Pete: I was actually only thinking about, like food deserts, I was really just thinking, like I was thinking about access to healthy food, or even just the affordability of healthy food.
Nikki: But that person might say, “but it is important to me to be alive”, to be alive, and so that would be a value of health, and how could that person act in alignment with their value, given the limitations?
Pete: Exactly, right. And so I guess what we're trying to focus on is the health anxiety. So there are people who worry excessively or obsess around. I want to give us one stat before we link in and then I'll asked you maybe to break down some of these diagnosis.
Nikki: Sure, yeah, sure.
Pete: There was a study from Rally Health that found, and this is post COVID. Because I do think that really post COVID there's going to be an emphasis on health more.
Nikki: 100%, totally, how could it not be.
Pete: And what I'm thinking is, especially because we found that the virus didn't impact healthy people more than those that had pre existing or were less healthy. So I think that that's going to change people's brains to be like, “well, if I'm less healthy, let me commit to that”.
Nikki: That's a good point. That's a very good point, yeah.
Pete: So right now this study found that 43% of the respondents had said that they're focusing more on their health following COVID.
Pete: Yep. So it said, and 49% said it made them more aware of their physical health and 44% reported that it had made them more aware of their mental health. So I think our field in the mental health is starting to wait for this kind of transition back and to see what people think. So let's just break down some of these diagnoses that the DSM5 has highlighted for health anxiety.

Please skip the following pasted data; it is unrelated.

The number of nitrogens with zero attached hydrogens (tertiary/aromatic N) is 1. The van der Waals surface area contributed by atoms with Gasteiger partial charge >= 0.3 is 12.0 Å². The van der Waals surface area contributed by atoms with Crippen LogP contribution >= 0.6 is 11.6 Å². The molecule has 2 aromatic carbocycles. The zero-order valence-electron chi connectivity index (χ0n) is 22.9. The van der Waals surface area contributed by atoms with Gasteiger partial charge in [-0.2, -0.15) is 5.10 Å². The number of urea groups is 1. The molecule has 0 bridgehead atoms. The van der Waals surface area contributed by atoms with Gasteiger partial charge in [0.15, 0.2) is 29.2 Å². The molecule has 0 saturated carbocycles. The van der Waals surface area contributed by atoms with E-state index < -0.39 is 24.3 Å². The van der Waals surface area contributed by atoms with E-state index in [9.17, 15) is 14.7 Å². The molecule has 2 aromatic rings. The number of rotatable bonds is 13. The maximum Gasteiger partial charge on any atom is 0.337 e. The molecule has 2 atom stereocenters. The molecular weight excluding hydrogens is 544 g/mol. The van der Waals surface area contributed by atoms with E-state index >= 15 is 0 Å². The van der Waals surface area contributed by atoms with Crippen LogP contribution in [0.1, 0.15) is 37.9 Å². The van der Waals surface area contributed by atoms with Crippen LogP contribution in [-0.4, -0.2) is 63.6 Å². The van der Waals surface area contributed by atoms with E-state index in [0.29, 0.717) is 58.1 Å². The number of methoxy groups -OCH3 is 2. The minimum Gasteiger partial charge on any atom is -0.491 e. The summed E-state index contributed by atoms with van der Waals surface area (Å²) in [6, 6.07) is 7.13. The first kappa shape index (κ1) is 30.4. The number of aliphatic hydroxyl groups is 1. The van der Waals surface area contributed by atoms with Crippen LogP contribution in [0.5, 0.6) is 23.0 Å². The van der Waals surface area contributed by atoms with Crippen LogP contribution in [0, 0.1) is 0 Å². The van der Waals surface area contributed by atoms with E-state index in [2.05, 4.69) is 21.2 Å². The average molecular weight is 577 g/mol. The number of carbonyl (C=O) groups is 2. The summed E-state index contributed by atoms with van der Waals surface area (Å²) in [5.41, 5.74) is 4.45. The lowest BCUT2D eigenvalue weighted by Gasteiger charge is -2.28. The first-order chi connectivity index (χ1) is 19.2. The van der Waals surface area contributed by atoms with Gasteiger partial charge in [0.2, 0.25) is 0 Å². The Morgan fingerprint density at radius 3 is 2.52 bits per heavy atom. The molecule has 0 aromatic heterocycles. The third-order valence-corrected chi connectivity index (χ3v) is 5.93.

Nikki: Absolutely. Okay, so Pete mentioned a few minutes ago that this term health anxiety, it was previously known as hypochondriasis. So kind of out in the world, people will say, like, I mean, it's,
Nikki: Hypochondriac, I was going to say, it's not like the most common word, I wouldn't say like, every person is walking around saying that, but I would say maybe some of our listeners have heard that term, like, ‘I'm a hypochondriac'. And that's really what that refers to, is like worrying about one's health, and it was a formal term in the DSM. However, in the DSM5, which is the current version that we use, it was changed to illness anxiety disorder. So illness anxiety disorder, it's really focused on basically like when somebody is worrying about their health. And what can get a little bit confusing is that sometimes people kind of don't know that… or people, I should say clinicians have difficulty distinguishing between illness anxiety disorder, and OCD. And so we sort of like…